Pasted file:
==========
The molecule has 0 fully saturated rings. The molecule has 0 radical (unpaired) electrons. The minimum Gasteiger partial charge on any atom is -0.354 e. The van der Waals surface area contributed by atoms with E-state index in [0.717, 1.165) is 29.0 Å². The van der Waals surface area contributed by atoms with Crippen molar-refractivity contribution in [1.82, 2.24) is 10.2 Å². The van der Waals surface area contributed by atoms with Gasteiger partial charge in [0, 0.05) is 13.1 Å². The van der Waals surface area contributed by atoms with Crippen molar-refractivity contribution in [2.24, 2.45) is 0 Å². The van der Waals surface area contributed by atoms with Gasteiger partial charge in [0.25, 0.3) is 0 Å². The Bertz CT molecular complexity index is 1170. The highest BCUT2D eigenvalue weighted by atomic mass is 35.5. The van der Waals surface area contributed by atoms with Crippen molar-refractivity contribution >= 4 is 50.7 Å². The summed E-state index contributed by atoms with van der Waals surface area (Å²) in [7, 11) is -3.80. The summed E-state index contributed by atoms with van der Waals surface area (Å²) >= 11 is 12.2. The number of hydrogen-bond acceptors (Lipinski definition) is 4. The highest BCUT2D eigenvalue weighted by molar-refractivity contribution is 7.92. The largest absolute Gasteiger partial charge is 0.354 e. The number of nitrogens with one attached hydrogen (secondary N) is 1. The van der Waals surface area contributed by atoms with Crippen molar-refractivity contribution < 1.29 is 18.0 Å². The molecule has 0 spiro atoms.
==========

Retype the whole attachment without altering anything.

The molecule has 0 fully saturated rings. The molecule has 0 radical (unpaired) electrons. The minimum Gasteiger partial charge on any atom is -0.354 e. The van der Waals surface area contributed by atoms with E-state index in [0.717, 1.165) is 29.0 Å². The van der Waals surface area contributed by atoms with Crippen molar-refractivity contribution in [1.82, 2.24) is 10.2 Å². The van der Waals surface area contributed by atoms with Gasteiger partial charge in [0, 0.05) is 13.1 Å². The van der Waals surface area contributed by atoms with Crippen molar-refractivity contribution in [2.24, 2.45) is 0 Å². The van der Waals surface area contributed by atoms with Gasteiger partial charge in [0.25, 0.3) is 0 Å². The Bertz CT molecular complexity index is 1170. The highest BCUT2D eigenvalue weighted by atomic mass is 35.5. The van der Waals surface area contributed by atoms with Crippen molar-refractivity contribution >= 4 is 50.7 Å². The summed E-state index contributed by atoms with van der Waals surface area (Å²) in [7, 11) is -3.80. The summed E-state index contributed by atoms with van der Waals surface area (Å²) >= 11 is 12.2. The number of hydrogen-bond acceptors (Lipinski definition) is 4. The highest BCUT2D eigenvalue weighted by molar-refractivity contribution is 7.92. The largest absolute Gasteiger partial charge is 0.354 e. The number of nitrogens with one attached hydrogen (secondary N) is 1. The van der Waals surface area contributed by atoms with Crippen molar-refractivity contribution < 1.29 is 18.0 Å². The molecule has 0 spiro atoms.